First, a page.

Why Was Moscow’s Blockchain Voting System Cracked A Month Before An Election?

It’s simple – Russia wants the world to believe, elections cannot be secured by blockchain from foreign interference

Edward Iftody
Aug 22, 2019 · 7 min read
Hornbill?! Fake news. I’m a dog.- Pixabay

In this article

  • The problem with US electronic voting systems
  • Estonia’s success with electronic voting
  • Moscow’s blockchain voting experiment
  • The long con continues

The problem with US electronic voting systems

Good point, but the booth isn’t the only problem! — GIPHY

Estonia’s success with electronic voting

Democracies around the world should be closely looking at Estonia. Estonia has long-embraced blockchain technology and is the pioneer in electronic voting technology.

Think back to the Soviet Union. The red menace. The better dead than red era – it’s not so long ago

Estonia was part of the Soviet Union for nearly five decades. In 1990, Estonia said goodby to their Soviet comrades, and by 1991, Russia recognized Estonia’s independence, ending 48 years of Soviet occupation.

Old Soviet stuff — Image by MetsikGarden from Pixabay

As an interesting side-note, Estonia removes personal data of any kind from a citizen’s vote in an election. However, if a citizen changes their mind about a political candidate (of course before the election is over) a citizen can change their vote over the Internet, with no other human interaction. The entire process is securely automated. No Russian hacker can interfere with the process.

Moscow’s blockchain voting experiment

So, what happened in Moscow?

Moscow programmers decided to use three short private keys (basically passwords) instead of one long private key to secure Moscow voting data.

Three private keys sound better than one private key, right?

After cracking the Moscow system, Gaudry couldn’t explain why ‘cryptography experts’ would be so stupid.

“This is a mystery. The only possible explanation we can think of is that the designers thought this [using 3 private keys] would compensate for the too small key sizes of the primes involved. But 3 primes of 256 bits are really not the same as one prime of 768 bits.”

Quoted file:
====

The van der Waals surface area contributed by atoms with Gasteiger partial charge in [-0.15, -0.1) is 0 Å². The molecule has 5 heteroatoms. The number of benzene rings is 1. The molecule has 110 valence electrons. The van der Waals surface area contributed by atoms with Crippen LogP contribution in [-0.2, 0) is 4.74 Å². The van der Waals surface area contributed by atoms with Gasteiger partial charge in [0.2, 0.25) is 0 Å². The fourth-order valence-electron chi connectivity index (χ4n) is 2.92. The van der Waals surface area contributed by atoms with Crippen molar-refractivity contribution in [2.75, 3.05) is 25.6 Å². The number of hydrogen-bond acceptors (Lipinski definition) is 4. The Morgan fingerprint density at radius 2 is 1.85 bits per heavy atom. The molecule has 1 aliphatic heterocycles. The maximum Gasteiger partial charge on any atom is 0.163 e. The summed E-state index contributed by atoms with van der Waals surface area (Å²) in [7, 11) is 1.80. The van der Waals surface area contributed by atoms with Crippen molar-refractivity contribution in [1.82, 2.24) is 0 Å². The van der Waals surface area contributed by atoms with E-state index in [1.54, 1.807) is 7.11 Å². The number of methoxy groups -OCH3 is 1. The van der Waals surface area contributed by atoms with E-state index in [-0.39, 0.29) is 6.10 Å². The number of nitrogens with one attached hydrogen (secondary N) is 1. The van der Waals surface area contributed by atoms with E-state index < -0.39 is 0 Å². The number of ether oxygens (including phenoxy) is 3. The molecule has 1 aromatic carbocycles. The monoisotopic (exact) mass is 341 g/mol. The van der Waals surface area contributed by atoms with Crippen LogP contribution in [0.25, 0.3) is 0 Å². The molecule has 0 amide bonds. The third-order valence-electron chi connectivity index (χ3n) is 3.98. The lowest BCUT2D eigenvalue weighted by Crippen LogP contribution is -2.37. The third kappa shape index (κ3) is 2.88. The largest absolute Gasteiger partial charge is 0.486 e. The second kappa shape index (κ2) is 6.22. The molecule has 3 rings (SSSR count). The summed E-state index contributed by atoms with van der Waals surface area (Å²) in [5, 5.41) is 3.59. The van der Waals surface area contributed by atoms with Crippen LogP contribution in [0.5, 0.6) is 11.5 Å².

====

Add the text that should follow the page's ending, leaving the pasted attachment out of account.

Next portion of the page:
(I know I’m over-simplifying private keys but it’s important you understand the BIG picture rather than get swamped in the details).

The question is, why would the Russian government purposely choose an inferior encryption method to secure their elections?

The Long-Con continues

Don’t look so innocent Russia! — Image by Khusen Rustamov from Pixabay
  • Are we seriously supposed to believe, a country who used to OWN Estonia and now is completely shut out of their electronic voting system can’t figure out how to secure their own electronic voting?
  • Are we seriously supposed to believe, a country with the technological experience and expertise the Russians currently have, released their code on Github, offered a prize to hackers to hack their new voting system, and got cracked in 20 minutes?

How stupid does Russia think we are?

Secure, blockchain-protected voting, when property encrypted, is tamper-proof.

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Edward Iftody

Written by

Edward Iftody is a Communication Coach, author of Surviving Work, a veteran of the Canadian fin-tech industry and a blockchain enthusiast.

The Startup

Get smarter at building your thing. Follow to join The Startup’s +8 million monthly readers & +788K followers.

Edward Iftody

Written by

Edward Iftody is a Communication Coach, author of Surviving Work, a veteran of the Canadian fin-tech industry and a blockchain enthusiast.

The Startup

Get smarter at building your thing. Follow to join The Startup’s +8 million monthly readers & +788K followers.

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